Atlas data provide biodiversity information at a relatively fine spatial grain over a broad spatial extent and, increasingly, at multiple points in time, which make them invaluable for understanding
processes that affect species distributions over time. The effect of survey effort on species detection has long been appreciated and Atlases typically include survey standards and records of effort, but challenges remain in analysing Atlas data that have not been collected using a repeated
sampling protocol designed to correct for imperfect detection. We developed a single‐visit dynamic occupancy model to quantify the effects of climatic and land‐use drivers on local species extinction and colonization while accounting for imperfect
detection using repeat Atlas data. We evaluated model stability using data simulated under alternative scenarios and, ultimately, applied the model to empirical data for Canada warbler Cardellina canadensis, a wide‐spread species exhibiting a long‐term population decline.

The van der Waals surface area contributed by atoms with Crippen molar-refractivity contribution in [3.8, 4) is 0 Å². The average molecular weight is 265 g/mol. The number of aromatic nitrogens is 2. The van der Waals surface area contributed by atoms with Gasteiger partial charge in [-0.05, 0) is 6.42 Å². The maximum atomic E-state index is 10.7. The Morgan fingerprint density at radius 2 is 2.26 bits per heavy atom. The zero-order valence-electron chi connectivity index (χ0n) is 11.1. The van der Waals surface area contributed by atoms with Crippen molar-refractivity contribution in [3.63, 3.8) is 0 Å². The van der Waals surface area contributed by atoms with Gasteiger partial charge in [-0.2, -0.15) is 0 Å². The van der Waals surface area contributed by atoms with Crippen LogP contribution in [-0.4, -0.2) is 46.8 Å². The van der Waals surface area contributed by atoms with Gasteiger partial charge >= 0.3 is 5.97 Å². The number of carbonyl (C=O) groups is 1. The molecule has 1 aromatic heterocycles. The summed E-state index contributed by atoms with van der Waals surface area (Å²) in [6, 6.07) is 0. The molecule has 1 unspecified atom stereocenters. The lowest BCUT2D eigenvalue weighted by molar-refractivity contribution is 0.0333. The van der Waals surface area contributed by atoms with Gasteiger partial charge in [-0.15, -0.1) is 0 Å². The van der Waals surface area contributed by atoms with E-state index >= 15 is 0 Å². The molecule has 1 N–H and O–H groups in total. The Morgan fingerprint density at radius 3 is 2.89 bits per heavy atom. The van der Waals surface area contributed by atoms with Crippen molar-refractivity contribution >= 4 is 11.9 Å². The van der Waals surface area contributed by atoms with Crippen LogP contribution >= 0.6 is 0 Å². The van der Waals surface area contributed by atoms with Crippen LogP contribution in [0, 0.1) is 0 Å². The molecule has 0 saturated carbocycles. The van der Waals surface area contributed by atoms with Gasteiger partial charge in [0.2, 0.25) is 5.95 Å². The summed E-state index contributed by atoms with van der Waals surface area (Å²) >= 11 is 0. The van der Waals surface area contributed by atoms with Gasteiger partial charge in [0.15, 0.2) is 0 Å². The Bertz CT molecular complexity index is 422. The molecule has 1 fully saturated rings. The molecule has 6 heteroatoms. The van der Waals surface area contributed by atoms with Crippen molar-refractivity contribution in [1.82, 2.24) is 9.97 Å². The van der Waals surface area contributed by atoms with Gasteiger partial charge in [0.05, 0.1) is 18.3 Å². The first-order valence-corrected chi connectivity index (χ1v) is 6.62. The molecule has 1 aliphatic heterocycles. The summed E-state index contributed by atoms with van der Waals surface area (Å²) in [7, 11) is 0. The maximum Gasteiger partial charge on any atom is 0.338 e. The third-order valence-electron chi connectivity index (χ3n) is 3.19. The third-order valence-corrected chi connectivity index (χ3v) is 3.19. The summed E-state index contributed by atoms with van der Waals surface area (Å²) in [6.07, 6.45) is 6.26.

At sample sizes that are realistic for many Atlases (n = 1000–10 000 independent survey blocks), our models produced unbiased estimates of detection, occupancy, colonization and extinction parameters. Slope estimates for explanatory covariates were
somewhat less stable than overall occupancy, colonization and extinction rates, with covariate effects being sensitive to the total number of, and relationships among, explanatory variables. In comparison to other analyses of Canada warbler distributions that
indicated minor changes over time, our approach identified a widespread decline in occupancy probability across New York, consistent with the broader population trend, particularly in the areas where it was initially more likely to occur. Synthesis and applications.
A single‐visit dynamic occupancy model is a novel method for analysing common, ecologically valuable datasets, such as Atlases, that lack repeated sampling necessary to correct for imperfect detection using alternative multi‐season occupancy modelling approaches. As a result,
using this method can improve understanding of species distributions and factors that shape them over time, thereby providing more accurate information to guide conservation and management.
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